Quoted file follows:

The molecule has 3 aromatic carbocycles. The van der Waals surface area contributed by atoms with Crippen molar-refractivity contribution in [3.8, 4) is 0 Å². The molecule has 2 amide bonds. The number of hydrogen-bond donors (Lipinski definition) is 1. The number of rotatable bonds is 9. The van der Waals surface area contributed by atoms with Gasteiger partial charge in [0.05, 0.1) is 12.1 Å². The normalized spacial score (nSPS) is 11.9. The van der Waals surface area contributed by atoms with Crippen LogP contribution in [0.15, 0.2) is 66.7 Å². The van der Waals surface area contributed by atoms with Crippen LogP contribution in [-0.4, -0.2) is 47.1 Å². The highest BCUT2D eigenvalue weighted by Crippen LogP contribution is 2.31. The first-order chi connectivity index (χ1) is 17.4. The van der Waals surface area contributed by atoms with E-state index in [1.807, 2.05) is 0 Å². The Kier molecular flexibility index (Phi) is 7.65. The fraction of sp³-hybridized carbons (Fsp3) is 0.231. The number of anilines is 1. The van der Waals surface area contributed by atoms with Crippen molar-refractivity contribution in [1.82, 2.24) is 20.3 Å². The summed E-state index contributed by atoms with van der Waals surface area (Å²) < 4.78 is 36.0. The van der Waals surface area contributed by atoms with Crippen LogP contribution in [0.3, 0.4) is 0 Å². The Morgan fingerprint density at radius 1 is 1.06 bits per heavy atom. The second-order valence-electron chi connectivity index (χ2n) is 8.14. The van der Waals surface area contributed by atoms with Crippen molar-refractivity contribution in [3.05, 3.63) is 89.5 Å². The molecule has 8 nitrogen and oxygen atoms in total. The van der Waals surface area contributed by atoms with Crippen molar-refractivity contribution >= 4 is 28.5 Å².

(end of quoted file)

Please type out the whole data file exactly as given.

The molecule has 3 aromatic carbocycles. The van der Waals surface area contributed by atoms with Crippen molar-refractivity contribution in [3.8, 4) is 0 Å². The molecule has 2 amide bonds. The number of hydrogen-bond donors (Lipinski definition) is 1. The number of rotatable bonds is 9. The van der Waals surface area contributed by atoms with Gasteiger partial charge in [0.05, 0.1) is 12.1 Å². The normalized spacial score (nSPS) is 11.9. The van der Waals surface area contributed by atoms with Crippen LogP contribution in [0.15, 0.2) is 66.7 Å². The van der Waals surface area contributed by atoms with Crippen LogP contribution in [-0.4, -0.2) is 47.1 Å². The highest BCUT2D eigenvalue weighted by Crippen LogP contribution is 2.31. The first-order chi connectivity index (χ1) is 17.4. The van der Waals surface area contributed by atoms with E-state index in [1.807, 2.05) is 0 Å². The Kier molecular flexibility index (Phi) is 7.65. The fraction of sp³-hybridized carbons (Fsp3) is 0.231. The number of anilines is 1. The van der Waals surface area contributed by atoms with Crippen molar-refractivity contribution in [1.82, 2.24) is 20.3 Å². The summed E-state index contributed by atoms with van der Waals surface area (Å²) < 4.78 is 36.0. The van der Waals surface area contributed by atoms with Crippen LogP contribution in [0.3, 0.4) is 0 Å². The Morgan fingerprint density at radius 1 is 1.06 bits per heavy atom. The second-order valence-electron chi connectivity index (χ2n) is 8.14. The van der Waals surface area contributed by atoms with Crippen molar-refractivity contribution in [3.05, 3.63) is 89.5 Å². The molecule has 8 nitrogen and oxygen atoms in total. The van der Waals surface area contributed by atoms with Crippen molar-refractivity contribution >= 4 is 28.5 Å².